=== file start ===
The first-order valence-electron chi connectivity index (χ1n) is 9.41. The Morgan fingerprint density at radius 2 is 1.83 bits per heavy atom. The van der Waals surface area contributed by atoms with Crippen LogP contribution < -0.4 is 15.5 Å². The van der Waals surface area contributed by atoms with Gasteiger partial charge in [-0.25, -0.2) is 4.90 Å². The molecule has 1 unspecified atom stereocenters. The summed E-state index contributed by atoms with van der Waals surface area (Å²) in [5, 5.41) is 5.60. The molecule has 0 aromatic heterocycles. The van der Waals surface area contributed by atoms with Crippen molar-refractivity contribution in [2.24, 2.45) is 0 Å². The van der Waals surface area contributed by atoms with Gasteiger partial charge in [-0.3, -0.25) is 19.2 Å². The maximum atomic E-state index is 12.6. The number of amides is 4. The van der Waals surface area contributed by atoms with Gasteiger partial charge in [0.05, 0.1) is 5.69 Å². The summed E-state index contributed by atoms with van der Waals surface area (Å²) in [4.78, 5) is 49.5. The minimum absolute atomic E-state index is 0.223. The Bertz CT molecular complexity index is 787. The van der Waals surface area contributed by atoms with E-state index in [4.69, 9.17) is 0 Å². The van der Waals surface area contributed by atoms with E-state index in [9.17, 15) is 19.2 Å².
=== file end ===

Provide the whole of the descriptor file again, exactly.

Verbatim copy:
The first-order valence-electron chi connectivity index (χ1n) is 9.41. The Morgan fingerprint density at radius 2 is 1.83 bits per heavy atom. The van der Waals surface area contributed by atoms with Crippen LogP contribution < -0.4 is 15.5 Å². The van der Waals surface area contributed by atoms with Gasteiger partial charge in [-0.25, -0.2) is 4.90 Å². The molecule has 1 unspecified atom stereocenters. The summed E-state index contributed by atoms with van der Waals surface area (Å²) in [5, 5.41) is 5.60. The molecule has 0 aromatic heterocycles. The van der Waals surface area contributed by atoms with Crippen molar-refractivity contribution in [2.24, 2.45) is 0 Å². The van der Waals surface area contributed by atoms with Gasteiger partial charge in [-0.3, -0.25) is 19.2 Å². The maximum atomic E-state index is 12.6. The number of amides is 4. The van der Waals surface area contributed by atoms with Gasteiger partial charge in [0.05, 0.1) is 5.69 Å². The summed E-state index contributed by atoms with van der Waals surface area (Å²) in [4.78, 5) is 49.5. The minimum absolute atomic E-state index is 0.223. The Bertz CT molecular complexity index is 787. The van der Waals surface area contributed by atoms with E-state index in [4.69, 9.17) is 0 Å². The van der Waals surface area contributed by atoms with E-state index in [9.17, 15) is 19.2 Å².